I went along anyway, partly to move out of my comfort zone and partly, well, I'll be honest now, because the local council, through my local small business network, actually paid me to go. Who said the government did nothing for the individual?

Anyhow. I was so glad I went because it taught me some valuable lessons.

I'd been well used to self-help gurus telling me that writing down my goals - and spending time visualizing the results - helped solidify them in my mind. Little did I expect that this was exactly what a business plan can do. It's exactly the same principle!

You literally write down your goals, including their consequences, breaking everything down into little, do-able (and believably do-able is the point) pieces, and then that becomes the template for how you spend your time over the coming months and years.

The course forced me to write down how I thought I was going to make money over the course of the next five years. It made me be specific, precise and, more importantly, realistic. Scary when you do it but enormously powerful when it's done, not least in convincing others that it's a practical plan and not a ridiculous course of actions.

Especially because, as part of the deal for the course, I had to mark off whether I'd actually done the activities I'd planned I would - and report that back to the government. Talk about motivation! At least it made me focus on my objectives - and actually, like I used to dread, take action!

So, I would advise you, as a matter of urgency, to consolidate your writing plans on to a spreadsheet. Break down your goals into a series of steps, with timelines that you can tick off as you go.

Some of the writers I know, to a certain extent, do this already. They have a list of their submissions and they track whether they've been accepted, rejected, need rewriting or re-submitting. It's a useful tool, worth keeping up to date and studying - if only to remind you that you're not doing enough!

I would suggest you take it one stage further and be more business-like about it. Write down your goals in all areas of writing - even those you're not sure you're up to attacking yet - and review them every week or so to see how far you're progressing. Every week? I guess that sounds obsessive. Perhaps.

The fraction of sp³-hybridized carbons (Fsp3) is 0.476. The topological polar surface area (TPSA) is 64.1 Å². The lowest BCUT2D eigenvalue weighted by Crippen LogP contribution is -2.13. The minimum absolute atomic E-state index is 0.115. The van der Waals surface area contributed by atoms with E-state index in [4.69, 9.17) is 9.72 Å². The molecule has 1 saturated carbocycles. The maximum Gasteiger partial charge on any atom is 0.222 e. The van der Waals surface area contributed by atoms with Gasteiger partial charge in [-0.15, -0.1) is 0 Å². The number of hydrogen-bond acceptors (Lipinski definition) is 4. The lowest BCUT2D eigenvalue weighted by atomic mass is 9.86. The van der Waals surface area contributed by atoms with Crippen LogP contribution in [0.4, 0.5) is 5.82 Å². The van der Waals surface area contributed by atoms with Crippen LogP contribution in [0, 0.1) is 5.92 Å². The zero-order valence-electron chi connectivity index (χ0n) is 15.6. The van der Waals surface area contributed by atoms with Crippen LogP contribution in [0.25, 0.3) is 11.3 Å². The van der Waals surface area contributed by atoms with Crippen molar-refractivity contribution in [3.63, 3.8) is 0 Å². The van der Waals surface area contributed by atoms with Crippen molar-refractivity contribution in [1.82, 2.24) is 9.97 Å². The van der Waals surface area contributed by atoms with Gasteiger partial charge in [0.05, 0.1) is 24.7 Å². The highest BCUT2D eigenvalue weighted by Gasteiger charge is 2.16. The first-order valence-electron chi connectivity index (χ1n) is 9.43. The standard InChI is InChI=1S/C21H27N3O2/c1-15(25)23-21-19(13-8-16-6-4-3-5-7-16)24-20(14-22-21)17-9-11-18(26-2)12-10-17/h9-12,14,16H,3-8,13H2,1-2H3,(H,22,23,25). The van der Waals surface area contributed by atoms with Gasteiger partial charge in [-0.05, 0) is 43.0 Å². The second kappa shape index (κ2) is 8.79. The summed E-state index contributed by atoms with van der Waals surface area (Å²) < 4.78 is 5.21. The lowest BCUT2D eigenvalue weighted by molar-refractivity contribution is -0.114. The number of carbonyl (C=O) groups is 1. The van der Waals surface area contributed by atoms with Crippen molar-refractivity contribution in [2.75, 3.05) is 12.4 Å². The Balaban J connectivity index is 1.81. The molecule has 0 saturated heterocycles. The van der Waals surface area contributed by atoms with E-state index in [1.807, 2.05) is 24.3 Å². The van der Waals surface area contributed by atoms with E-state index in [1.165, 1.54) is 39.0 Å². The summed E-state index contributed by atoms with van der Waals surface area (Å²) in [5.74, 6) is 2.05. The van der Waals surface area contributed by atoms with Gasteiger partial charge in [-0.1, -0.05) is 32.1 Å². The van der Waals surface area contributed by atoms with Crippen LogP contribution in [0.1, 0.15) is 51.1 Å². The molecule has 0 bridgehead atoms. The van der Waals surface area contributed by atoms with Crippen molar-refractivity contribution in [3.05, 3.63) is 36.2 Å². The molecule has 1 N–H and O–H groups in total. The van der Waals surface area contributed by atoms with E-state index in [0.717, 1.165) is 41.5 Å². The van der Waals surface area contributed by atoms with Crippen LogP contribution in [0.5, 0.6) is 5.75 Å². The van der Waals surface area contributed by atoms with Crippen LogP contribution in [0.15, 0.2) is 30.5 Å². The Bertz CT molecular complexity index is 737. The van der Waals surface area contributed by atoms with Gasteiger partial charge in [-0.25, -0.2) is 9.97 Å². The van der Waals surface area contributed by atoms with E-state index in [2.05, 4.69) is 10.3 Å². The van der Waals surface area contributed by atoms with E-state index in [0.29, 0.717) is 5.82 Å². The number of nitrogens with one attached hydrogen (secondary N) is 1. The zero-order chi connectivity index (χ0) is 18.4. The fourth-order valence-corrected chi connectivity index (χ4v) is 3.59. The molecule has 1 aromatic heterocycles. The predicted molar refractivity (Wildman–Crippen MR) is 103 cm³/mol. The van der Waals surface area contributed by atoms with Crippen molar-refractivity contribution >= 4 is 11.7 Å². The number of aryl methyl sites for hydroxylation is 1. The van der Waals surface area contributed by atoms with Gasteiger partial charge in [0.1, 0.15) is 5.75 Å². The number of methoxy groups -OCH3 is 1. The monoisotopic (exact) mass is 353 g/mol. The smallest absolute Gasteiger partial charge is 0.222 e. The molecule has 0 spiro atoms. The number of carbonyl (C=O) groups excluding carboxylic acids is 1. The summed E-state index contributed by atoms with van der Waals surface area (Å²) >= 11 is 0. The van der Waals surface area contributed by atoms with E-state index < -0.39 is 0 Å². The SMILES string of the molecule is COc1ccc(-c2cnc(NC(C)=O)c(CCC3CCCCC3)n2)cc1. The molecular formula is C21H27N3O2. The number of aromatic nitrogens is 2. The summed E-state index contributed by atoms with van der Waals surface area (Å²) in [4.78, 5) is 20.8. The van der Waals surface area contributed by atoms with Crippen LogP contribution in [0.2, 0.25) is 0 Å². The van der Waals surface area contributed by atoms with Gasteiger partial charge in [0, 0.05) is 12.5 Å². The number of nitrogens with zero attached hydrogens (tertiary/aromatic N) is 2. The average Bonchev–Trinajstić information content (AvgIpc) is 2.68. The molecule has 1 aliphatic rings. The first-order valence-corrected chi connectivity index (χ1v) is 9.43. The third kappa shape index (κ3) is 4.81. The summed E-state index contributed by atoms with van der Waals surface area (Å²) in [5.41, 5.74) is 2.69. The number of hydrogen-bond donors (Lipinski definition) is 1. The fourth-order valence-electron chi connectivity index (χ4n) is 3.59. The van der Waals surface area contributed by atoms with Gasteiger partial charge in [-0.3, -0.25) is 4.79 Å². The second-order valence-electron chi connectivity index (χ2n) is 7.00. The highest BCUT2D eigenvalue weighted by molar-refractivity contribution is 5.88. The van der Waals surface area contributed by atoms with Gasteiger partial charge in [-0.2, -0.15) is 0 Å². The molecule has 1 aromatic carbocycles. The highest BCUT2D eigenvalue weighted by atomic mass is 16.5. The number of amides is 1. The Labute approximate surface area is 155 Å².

I read a quote once that I related to and thought was probably true.

It said, "The difference between normal people and successful people is simply that the successful review their goals more often - usually up to five times a day." Gulp.

Keep Writing!

Rob Parnell
Your Success is My Concern
Rob Parnell's Writing Academy

Thursday, October 15, 2009

What's the Secret, Rob?


There's really only one way to achieve success in writing and it's very simple to learn: to keep writing!

I know this is my call sign - but I use it for a reason.

It's based on my experience of watching thousands of writers over the years.

The truth of it is very basic.

That is, the Universe favors those who do not give up.

It's obvious really.

If you set out on a path and commit to it, many things in the world need to change for you to accomplish your goals.

People around you need to think of you as a writer.

Publishers, agents and readers need to know that you are a writer.

They need to see you working and taking your craft seriously.

You need to be building a catalogue of work - articles, short stories, novels, non-fiction work, ebooks, websites, blogs, anything that proves that you live your life through writing.

The Universe needs to see you improving - and wanting to improve - so that it can then do its bit: creating unseen connections for you, working behind the scenes on your behalf, setting up relationships between people you may not meet for years.